Millions of workers will be better off in retirement after changes to pension auto-enrolment rules were passed through parliament.
A Private Members’ bill to expand auto-enrolment has been given Royal Assent, after changes to the scheme were proposed in 2017 to ensure more people save towards retirement. It’s hoped that the passing of this bill will make it easier for those on lower incomes to save more towards retirement, as well as young people.
The Department for Work and Pensions (DWP) is now launching a consultation on implementing the new measures, but it’s not yet known what date they will come into effect.
If you’re employed, chances are, your employer will have automatically enrolled you into a company pension scheme, into which both they and you must usually contribute. Under current rules, if you earn less than the lower earnings threshold, at £520 a month (£6,240 a year), or £120 a week, your employer doesn’t have to contribute to your pension. But this threshold is being abolished, which could benefit workers, for example, who are choosing to supplement their pension income by working part-time.
Changes to the scheme will also see employees auto-enrolled from the age of 18, rather than the previous age of 22, so they start saving into their pension from a younger age.
If you’ve been auto-enrolled into your employer’s workplace pension scheme, the minimum contribution is currently 8% of ‘qualifying earnings’ (between £6,240 and £50,70, but the lower earnings limit is being scrapped). Of that 8%, your employer can’t contribute less than 3%, but they can pay as much of the 8% as they want. This minimum contribution will now be applied from the first pound of earnings, rather than only to those above a minimum earnings threshold. Read more in our article How does pension auto-enrolment work?
Laura Trott, Pensions Minister, said: “Automatic enrolment has been a phenomenal success, and we are determined to go further. It’s great news that the Private Members’ Bill has successfully passed through Parliament and received Royal Assent.
“This will mean younger workers and those in lower paid employment will be able to fully participate in automatic enrolment.
“For the first time, every eligible worker will benefit from an employer contribution from the first pound earned – which will make a huge difference to their eventual pension.”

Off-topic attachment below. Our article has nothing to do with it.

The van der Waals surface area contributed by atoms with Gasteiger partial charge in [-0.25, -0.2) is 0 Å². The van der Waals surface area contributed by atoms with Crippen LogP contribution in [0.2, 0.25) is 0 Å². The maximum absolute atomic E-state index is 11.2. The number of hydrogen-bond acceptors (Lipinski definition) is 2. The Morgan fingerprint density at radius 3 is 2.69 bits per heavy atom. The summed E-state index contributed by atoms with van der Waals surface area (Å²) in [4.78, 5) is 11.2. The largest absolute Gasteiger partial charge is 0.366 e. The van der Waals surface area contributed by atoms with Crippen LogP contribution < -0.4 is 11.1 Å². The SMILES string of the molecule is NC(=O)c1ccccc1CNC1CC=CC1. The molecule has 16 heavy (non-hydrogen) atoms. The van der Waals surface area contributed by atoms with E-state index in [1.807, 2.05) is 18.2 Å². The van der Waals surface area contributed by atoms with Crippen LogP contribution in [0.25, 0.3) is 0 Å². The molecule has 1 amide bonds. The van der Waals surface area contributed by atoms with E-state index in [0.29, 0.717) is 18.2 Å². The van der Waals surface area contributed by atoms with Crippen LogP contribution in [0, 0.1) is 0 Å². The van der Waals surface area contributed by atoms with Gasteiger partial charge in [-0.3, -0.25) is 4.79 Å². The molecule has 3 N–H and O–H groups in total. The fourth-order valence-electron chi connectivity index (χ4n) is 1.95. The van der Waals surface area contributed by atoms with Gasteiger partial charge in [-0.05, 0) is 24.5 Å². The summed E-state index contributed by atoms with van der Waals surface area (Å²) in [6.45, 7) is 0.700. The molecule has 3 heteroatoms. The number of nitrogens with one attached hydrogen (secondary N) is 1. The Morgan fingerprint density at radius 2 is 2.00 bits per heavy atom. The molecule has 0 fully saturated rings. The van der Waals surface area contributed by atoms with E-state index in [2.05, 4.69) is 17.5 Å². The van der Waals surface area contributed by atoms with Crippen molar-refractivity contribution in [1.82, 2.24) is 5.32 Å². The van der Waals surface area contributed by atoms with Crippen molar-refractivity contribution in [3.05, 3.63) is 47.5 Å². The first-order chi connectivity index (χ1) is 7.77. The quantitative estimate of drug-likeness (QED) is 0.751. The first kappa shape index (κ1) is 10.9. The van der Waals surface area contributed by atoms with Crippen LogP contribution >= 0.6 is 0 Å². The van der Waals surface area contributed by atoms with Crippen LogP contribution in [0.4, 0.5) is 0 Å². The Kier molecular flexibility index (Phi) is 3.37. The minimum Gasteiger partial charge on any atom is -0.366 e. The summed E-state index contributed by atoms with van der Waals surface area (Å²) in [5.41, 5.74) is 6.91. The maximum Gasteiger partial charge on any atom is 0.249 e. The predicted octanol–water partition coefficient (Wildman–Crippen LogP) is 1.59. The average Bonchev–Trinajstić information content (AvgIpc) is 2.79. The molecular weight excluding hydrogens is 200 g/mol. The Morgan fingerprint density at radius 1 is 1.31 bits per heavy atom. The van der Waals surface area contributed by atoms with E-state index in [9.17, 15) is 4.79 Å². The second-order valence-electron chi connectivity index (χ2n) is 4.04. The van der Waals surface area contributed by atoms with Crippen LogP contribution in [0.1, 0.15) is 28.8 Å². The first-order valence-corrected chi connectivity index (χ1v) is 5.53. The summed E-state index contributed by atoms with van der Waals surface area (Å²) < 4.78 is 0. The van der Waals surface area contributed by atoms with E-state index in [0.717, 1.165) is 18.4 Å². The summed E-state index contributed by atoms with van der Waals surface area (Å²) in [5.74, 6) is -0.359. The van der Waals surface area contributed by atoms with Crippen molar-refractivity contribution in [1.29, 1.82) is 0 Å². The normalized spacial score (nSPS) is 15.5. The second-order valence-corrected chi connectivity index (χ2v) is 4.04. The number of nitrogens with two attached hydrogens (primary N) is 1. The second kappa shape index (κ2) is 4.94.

You can choose to opt out of your workplace pension, but employer contributions are a valuable benefit, and this will leave you with less saved in your pension. Some employers will pay in more than the minimum contribution, and you may contribute more if you wish, too.
Helen Morrissey, head of retirement analysis at Hargreaves Lansdown, said: “Auto-enrolment has shone a light on people’s retirement planning. Over 10m people have been brought into a workplace pension so far and the changes in this Bill will help more people to save more. However, more still needs to be done to boost contribution levels beyond their current 8% minimum. For instance, we would like to see focus on how to encourage employers to boost their contributions as an incentive for employees to further boost theirs.”
Where to get pension help
If you want to get some tips and guidance for free, and you’re aged at least 50, you can arrange a phone appointment via the government’s free service called Pension Wise. If you want personal recommendations or advice about your specific circumstances, check out our guides on How to find the right financial advisor for you or How to get advice on your pension.
If you’re considering getting professional financial advice, Aviva is offering Rest Less members a free initial consultation with an expert to chat about your financial situation and goals. There’s no obligation, but if they feel you’d benefit from paid financial advice, they’ll go over how that works and the charges involved.
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